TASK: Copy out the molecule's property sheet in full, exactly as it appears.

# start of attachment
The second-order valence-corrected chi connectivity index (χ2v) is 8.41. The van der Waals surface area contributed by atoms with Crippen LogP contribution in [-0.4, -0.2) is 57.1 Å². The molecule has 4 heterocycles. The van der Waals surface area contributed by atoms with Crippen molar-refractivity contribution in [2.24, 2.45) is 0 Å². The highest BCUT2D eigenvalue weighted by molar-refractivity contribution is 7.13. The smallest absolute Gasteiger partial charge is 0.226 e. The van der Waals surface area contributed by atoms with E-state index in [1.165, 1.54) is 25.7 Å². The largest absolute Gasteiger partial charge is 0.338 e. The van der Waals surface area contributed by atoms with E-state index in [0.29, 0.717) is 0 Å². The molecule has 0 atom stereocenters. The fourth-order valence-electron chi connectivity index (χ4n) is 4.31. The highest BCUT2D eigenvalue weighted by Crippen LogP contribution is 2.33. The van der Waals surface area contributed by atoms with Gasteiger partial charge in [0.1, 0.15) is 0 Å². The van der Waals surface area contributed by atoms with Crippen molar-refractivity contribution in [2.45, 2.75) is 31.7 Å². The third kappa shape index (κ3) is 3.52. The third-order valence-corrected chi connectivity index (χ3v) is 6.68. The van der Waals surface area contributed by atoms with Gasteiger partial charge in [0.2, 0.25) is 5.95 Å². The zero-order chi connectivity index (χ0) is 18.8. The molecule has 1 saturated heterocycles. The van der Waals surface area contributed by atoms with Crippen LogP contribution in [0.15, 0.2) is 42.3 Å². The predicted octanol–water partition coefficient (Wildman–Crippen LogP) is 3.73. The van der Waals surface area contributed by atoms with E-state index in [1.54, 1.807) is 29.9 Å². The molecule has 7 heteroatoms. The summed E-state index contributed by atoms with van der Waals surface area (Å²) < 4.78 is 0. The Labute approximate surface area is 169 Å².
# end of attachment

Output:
The second-order valence-corrected chi connectivity index (χ2v) is 8.41. The van der Waals surface area contributed by atoms with Crippen LogP contribution in [-0.4, -0.2) is 57.1 Å². The molecule has 4 heterocycles. The van der Waals surface area contributed by atoms with Crippen molar-refractivity contribution in [2.24, 2.45) is 0 Å². The highest BCUT2D eigenvalue weighted by molar-refractivity contribution is 7.13. The smallest absolute Gasteiger partial charge is 0.226 e. The van der Waals surface area contributed by atoms with E-state index in [1.165, 1.54) is 25.7 Å². The largest absolute Gasteiger partial charge is 0.338 e. The van der Waals surface area contributed by atoms with E-state index in [0.29, 0.717) is 0 Å². The molecule has 0 atom stereocenters. The fourth-order valence-electron chi connectivity index (χ4n) is 4.31. The highest BCUT2D eigenvalue weighted by Crippen LogP contribution is 2.33. The van der Waals surface area contributed by atoms with Gasteiger partial charge in [0.1, 0.15) is 0 Å². The van der Waals surface area contributed by atoms with Crippen molar-refractivity contribution in [2.45, 2.75) is 31.7 Å². The third kappa shape index (κ3) is 3.52. The third-order valence-corrected chi connectivity index (χ3v) is 6.68. The van der Waals surface area contributed by atoms with Gasteiger partial charge in [0.2, 0.25) is 5.95 Å². The zero-order chi connectivity index (χ0) is 18.8. The molecule has 1 saturated heterocycles. The van der Waals surface area contributed by atoms with Crippen LogP contribution in [0.15, 0.2) is 42.3 Å². The predicted octanol–water partition coefficient (Wildman–Crippen LogP) is 3.73. The van der Waals surface area contributed by atoms with E-state index in [1.54, 1.807) is 29.9 Å². The molecule has 7 heteroatoms. The summed E-state index contributed by atoms with van der Waals surface area (Å²) < 4.78 is 0. The Labute approximate surface area is 169 Å².